Race has long been a salient topic in the United States, but the production of Baltimore by the Department of Performing and Media Arts and the Ithaca Civic Ensemble demonstrates why it is so important to talk about right now. The play touches on crucial concepts such as police brutality, the black-white binary, intersectionality and jokes that go too far, all on a college campus. An African-American student and RA named Shelby (Edem Dzodzomenyo ’20) goes to interview her university’s new dean, Dean Hernandez (Irving Torres ’18) for the newspaper, and they argue about his convocation speech and the issue of race on campus, which Shelby prefers to ignore. She leaves frustrated about his views on race and goes to vent about the encounter with her best friend, Grace (Sabrina Liu ’20). During their conversation, Grace receives a message and informs Shelby that someone has drawn a caricature of a black woman on the door of Shelby’s resident, Alyssa, who is black.
This is my last column. It’s the last time I’ll spill out a series of opinions about musicians that I’m unjustifiably obsessed with, the last time I’ll claim any sort of authority on the arts. When I stumbled into the Arts and Entertainment section, I was a struggling sophomore, trying to find a space to write outside of my courses. My dad was eager for me to join The Cornell Daily Sun, having heard of the many successful alumni that started their writing careers at The Sun. I took his word for it, and started writing test spins and single reviews, enjoying my newfound freedom to spell out my opinions on quarter-page sections of the paper.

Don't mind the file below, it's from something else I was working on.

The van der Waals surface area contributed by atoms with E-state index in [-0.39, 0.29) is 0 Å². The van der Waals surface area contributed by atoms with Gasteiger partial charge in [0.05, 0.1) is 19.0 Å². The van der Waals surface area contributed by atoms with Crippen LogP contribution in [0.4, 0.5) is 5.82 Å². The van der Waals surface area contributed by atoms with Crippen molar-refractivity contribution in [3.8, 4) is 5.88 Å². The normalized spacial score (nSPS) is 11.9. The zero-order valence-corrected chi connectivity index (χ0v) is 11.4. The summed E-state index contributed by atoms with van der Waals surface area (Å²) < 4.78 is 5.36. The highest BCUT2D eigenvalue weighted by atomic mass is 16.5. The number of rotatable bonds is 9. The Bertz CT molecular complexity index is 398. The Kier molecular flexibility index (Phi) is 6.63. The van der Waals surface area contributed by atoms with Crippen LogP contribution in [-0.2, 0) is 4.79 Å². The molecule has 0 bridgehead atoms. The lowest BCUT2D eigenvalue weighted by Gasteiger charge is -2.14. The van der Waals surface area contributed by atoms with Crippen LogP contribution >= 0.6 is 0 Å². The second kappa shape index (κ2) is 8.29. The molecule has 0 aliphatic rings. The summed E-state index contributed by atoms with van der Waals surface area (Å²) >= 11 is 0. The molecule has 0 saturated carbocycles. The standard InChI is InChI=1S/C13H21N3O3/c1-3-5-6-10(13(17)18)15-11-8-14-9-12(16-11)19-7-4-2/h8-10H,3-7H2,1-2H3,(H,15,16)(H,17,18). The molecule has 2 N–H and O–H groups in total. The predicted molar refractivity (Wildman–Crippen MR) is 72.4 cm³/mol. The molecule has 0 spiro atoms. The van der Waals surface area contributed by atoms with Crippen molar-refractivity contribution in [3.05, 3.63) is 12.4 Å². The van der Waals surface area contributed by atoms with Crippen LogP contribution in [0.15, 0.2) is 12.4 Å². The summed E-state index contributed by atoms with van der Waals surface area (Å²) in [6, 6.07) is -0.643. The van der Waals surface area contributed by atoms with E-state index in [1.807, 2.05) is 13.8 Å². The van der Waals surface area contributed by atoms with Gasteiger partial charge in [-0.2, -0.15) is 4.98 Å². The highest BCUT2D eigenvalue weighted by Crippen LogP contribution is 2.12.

Hari Kunzru’s new novel White Tears takes the reader on a historical rollercoaster that weaves between the real and the surreal. A novel that comments on various dimensions of the race problem in America, White Tears transports both the novel’s protagonist, Seth, and its audience between contemporary New York City and Southern states under the oppression of Jim Crow. Kunzru skillfully navigates a complex novel with a plot that is not simply entertaining, but one that also carries an important message about the notions of culture and “post-racial America.”
The Wall Street Journal claims that “Kunzru can rival…any current novelist with the strength of his prose and imaginative blondness,” and indeed his latest novel proves this statement true. A Brooklyn native, Kunzru does an incredible job of painting the city in vivid shades of grit and romance. The first half of the novel, carried by the New York City setting, portrays a tangible realism that depicts the protagonists’ specious “struggling artist” identities.